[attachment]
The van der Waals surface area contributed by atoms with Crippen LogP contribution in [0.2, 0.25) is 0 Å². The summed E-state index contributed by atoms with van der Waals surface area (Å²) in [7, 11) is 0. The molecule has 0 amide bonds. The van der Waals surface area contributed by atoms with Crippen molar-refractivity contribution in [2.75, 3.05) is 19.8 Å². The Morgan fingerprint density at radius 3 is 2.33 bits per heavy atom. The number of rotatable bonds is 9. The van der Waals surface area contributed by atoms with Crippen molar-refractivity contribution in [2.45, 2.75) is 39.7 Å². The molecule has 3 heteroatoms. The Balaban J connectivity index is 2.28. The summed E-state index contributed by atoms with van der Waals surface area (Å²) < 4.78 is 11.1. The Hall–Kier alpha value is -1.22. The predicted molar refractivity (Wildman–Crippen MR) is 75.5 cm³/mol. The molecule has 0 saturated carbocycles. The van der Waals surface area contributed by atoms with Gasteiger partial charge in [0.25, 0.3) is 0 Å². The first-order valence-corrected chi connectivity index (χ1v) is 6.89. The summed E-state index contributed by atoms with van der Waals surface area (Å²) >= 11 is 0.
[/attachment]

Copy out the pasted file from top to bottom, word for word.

The van der Waals surface area contributed by atoms with Crippen LogP contribution in [0.2, 0.25) is 0 Å². The summed E-state index contributed by atoms with van der Waals surface area (Å²) in [7, 11) is 0. The molecule has 0 amide bonds. The van der Waals surface area contributed by atoms with Crippen molar-refractivity contribution in [2.75, 3.05) is 19.8 Å². The Morgan fingerprint density at radius 3 is 2.33 bits per heavy atom. The number of rotatable bonds is 9. The van der Waals surface area contributed by atoms with Crippen molar-refractivity contribution in [2.45, 2.75) is 39.7 Å². The molecule has 3 heteroatoms. The Balaban J connectivity index is 2.28. The summed E-state index contributed by atoms with van der Waals surface area (Å²) < 4.78 is 11.1. The Hall–Kier alpha value is -1.22. The predicted molar refractivity (Wildman–Crippen MR) is 75.5 cm³/mol. The molecule has 0 saturated carbocycles. The van der Waals surface area contributed by atoms with Gasteiger partial charge in [0.25, 0.3) is 0 Å². The first-order valence-corrected chi connectivity index (χ1v) is 6.89. The summed E-state index contributed by atoms with van der Waals surface area (Å²) >= 11 is 0.